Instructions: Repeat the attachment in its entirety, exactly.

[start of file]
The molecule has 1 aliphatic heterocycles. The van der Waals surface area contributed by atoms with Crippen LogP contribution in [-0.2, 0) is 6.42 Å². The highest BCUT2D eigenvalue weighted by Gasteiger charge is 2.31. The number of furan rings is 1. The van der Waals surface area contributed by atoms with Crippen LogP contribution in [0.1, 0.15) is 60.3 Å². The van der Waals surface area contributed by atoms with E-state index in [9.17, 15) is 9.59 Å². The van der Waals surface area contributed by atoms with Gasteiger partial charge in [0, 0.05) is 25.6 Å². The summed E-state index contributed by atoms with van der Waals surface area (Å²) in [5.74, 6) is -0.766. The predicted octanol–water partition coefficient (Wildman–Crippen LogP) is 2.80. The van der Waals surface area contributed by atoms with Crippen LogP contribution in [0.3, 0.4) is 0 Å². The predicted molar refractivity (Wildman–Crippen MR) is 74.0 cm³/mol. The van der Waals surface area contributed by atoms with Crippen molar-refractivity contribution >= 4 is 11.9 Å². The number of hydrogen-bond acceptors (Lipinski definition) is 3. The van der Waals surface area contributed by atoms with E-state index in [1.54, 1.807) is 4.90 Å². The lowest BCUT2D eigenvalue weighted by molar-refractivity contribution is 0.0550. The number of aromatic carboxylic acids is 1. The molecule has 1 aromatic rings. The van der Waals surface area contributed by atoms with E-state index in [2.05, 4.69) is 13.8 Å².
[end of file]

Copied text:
The molecule has 1 aliphatic heterocycles. The van der Waals surface area contributed by atoms with Crippen LogP contribution in [-0.2, 0) is 6.42 Å². The highest BCUT2D eigenvalue weighted by Gasteiger charge is 2.31. The number of furan rings is 1. The van der Waals surface area contributed by atoms with Crippen LogP contribution in [0.1, 0.15) is 60.3 Å². The van der Waals surface area contributed by atoms with E-state index in [9.17, 15) is 9.59 Å². The van der Waals surface area contributed by atoms with Gasteiger partial charge in [0, 0.05) is 25.6 Å². The summed E-state index contributed by atoms with van der Waals surface area (Å²) in [5.74, 6) is -0.766. The predicted octanol–water partition coefficient (Wildman–Crippen LogP) is 2.80. The van der Waals surface area contributed by atoms with Crippen LogP contribution in [0.3, 0.4) is 0 Å². The predicted molar refractivity (Wildman–Crippen MR) is 74.0 cm³/mol. The van der Waals surface area contributed by atoms with Crippen molar-refractivity contribution >= 4 is 11.9 Å². The number of hydrogen-bond acceptors (Lipinski definition) is 3. The van der Waals surface area contributed by atoms with E-state index in [1.54, 1.807) is 4.90 Å². The lowest BCUT2D eigenvalue weighted by molar-refractivity contribution is 0.0550. The number of aromatic carboxylic acids is 1. The molecule has 1 aromatic rings. The van der Waals surface area contributed by atoms with E-state index in [2.05, 4.69) is 13.8 Å².